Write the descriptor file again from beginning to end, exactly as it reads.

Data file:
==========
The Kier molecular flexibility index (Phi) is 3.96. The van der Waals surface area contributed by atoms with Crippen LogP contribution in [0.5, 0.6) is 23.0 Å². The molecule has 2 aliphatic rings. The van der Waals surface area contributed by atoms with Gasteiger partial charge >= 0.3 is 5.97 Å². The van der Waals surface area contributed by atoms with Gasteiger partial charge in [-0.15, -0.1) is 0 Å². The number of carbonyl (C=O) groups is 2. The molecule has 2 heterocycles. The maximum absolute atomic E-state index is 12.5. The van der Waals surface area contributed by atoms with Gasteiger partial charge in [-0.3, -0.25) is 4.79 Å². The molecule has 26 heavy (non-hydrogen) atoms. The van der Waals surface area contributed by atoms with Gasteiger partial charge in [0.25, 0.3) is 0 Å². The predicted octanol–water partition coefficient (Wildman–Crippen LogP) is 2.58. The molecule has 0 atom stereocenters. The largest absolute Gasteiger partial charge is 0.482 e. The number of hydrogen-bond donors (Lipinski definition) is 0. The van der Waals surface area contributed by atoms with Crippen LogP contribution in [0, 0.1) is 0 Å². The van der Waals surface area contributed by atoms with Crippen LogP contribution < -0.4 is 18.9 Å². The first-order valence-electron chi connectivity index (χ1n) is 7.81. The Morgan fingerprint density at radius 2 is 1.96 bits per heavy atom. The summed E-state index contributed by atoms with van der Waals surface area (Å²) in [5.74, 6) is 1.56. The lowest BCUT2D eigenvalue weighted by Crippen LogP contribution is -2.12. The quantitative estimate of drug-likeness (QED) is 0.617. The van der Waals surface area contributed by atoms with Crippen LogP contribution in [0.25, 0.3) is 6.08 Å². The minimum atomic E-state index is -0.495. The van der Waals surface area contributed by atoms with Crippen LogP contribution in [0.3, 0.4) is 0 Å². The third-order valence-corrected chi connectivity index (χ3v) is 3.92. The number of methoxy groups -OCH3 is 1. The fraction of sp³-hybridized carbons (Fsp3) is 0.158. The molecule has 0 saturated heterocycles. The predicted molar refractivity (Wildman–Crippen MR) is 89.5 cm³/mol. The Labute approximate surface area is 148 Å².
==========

The Kier molecular flexibility index (Phi) is 3.96. The van der Waals surface area contributed by atoms with Crippen LogP contribution in [0.5, 0.6) is 23.0 Å². The molecule has 2 aliphatic rings. The van der Waals surface area contributed by atoms with Gasteiger partial charge >= 0.3 is 5.97 Å². The van der Waals surface area contributed by atoms with Gasteiger partial charge in [-0.15, -0.1) is 0 Å². The number of carbonyl (C=O) groups is 2. The molecule has 2 heterocycles. The maximum absolute atomic E-state index is 12.5. The van der Waals surface area contributed by atoms with Gasteiger partial charge in [-0.3, -0.25) is 4.79 Å². The molecule has 26 heavy (non-hydrogen) atoms. The van der Waals surface area contributed by atoms with Gasteiger partial charge in [0.25, 0.3) is 0 Å². The predicted octanol–water partition coefficient (Wildman–Crippen LogP) is 2.58. The molecule has 0 atom stereocenters. The largest absolute Gasteiger partial charge is 0.482 e. The number of hydrogen-bond donors (Lipinski definition) is 0. The van der Waals surface area contributed by atoms with Crippen LogP contribution in [0, 0.1) is 0 Å². The van der Waals surface area contributed by atoms with Crippen LogP contribution < -0.4 is 18.9 Å². The first-order valence-electron chi connectivity index (χ1n) is 7.81. The Morgan fingerprint density at radius 2 is 1.96 bits per heavy atom. The summed E-state index contributed by atoms with van der Waals surface area (Å²) in [5.74, 6) is 1.56. The lowest BCUT2D eigenvalue weighted by Crippen LogP contribution is -2.12. The quantitative estimate of drug-likeness (QED) is 0.617. The van der Waals surface area contributed by atoms with Crippen LogP contribution in [0.25, 0.3) is 6.08 Å². The minimum atomic E-state index is -0.495. The van der Waals surface area contributed by atoms with Crippen LogP contribution in [0.3, 0.4) is 0 Å². The third-order valence-corrected chi connectivity index (χ3v) is 3.92. The number of methoxy groups -OCH3 is 1. The fraction of sp³-hybridized carbons (Fsp3) is 0.158. The molecule has 0 saturated heterocycles. The predicted molar refractivity (Wildman–Crippen MR) is 89.5 cm³/mol. The Labute approximate surface area is 148 Å².